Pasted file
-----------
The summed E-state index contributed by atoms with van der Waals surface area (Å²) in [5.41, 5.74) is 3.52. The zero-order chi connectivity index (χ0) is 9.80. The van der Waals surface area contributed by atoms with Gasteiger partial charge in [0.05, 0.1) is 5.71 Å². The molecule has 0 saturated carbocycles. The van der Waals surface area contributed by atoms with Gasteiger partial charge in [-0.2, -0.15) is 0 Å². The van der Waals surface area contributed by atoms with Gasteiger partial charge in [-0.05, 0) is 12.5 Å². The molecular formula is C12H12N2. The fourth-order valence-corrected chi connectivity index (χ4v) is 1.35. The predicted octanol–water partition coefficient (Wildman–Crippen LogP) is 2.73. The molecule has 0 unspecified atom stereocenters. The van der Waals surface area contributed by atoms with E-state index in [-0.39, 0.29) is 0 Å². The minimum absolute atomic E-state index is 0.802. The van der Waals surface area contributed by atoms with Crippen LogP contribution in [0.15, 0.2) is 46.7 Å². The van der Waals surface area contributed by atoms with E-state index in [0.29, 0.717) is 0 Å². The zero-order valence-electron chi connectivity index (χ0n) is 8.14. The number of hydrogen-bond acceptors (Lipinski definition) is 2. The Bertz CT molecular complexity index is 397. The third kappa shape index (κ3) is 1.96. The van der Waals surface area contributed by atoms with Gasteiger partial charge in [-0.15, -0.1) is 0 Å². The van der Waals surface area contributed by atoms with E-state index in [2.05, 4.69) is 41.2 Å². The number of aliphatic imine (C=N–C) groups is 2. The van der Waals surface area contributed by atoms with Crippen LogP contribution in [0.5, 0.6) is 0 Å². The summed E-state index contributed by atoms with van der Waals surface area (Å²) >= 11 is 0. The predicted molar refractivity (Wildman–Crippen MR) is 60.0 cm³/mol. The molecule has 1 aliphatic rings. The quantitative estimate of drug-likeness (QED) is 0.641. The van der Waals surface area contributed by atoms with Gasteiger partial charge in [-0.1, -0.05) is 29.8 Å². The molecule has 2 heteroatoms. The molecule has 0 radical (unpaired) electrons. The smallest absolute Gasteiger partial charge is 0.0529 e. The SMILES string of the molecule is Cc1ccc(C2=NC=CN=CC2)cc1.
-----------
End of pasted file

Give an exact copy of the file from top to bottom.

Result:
The summed E-state index contributed by atoms with van der Waals surface area (Å²) in [5.41, 5.74) is 3.52. The zero-order chi connectivity index (χ0) is 9.80. The van der Waals surface area contributed by atoms with Gasteiger partial charge in [0.05, 0.1) is 5.71 Å². The molecule has 0 saturated carbocycles. The van der Waals surface area contributed by atoms with Gasteiger partial charge in [-0.2, -0.15) is 0 Å². The van der Waals surface area contributed by atoms with Gasteiger partial charge in [-0.05, 0) is 12.5 Å². The molecular formula is C12H12N2. The fourth-order valence-corrected chi connectivity index (χ4v) is 1.35. The predicted octanol–water partition coefficient (Wildman–Crippen LogP) is 2.73. The molecule has 0 unspecified atom stereocenters. The van der Waals surface area contributed by atoms with E-state index in [-0.39, 0.29) is 0 Å². The minimum absolute atomic E-state index is 0.802. The van der Waals surface area contributed by atoms with Crippen LogP contribution in [0.15, 0.2) is 46.7 Å². The van der Waals surface area contributed by atoms with E-state index in [0.29, 0.717) is 0 Å². The zero-order valence-electron chi connectivity index (χ0n) is 8.14. The number of hydrogen-bond acceptors (Lipinski definition) is 2. The Bertz CT molecular complexity index is 397. The third kappa shape index (κ3) is 1.96. The van der Waals surface area contributed by atoms with Gasteiger partial charge in [-0.15, -0.1) is 0 Å². The van der Waals surface area contributed by atoms with E-state index in [2.05, 4.69) is 41.2 Å². The number of aliphatic imine (C=N–C) groups is 2. The van der Waals surface area contributed by atoms with Crippen LogP contribution in [0.5, 0.6) is 0 Å². The summed E-state index contributed by atoms with van der Waals surface area (Å²) >= 11 is 0. The predicted molar refractivity (Wildman–Crippen MR) is 60.0 cm³/mol. The molecule has 1 aliphatic rings. The quantitative estimate of drug-likeness (QED) is 0.641. The van der Waals surface area contributed by atoms with Gasteiger partial charge in [-0.1, -0.05) is 29.8 Å². The molecule has 2 heteroatoms. The molecule has 0 radical (unpaired) electrons. The smallest absolute Gasteiger partial charge is 0.0529 e. The SMILES string of the molecule is Cc1ccc(C2=NC=CN=CC2)cc1.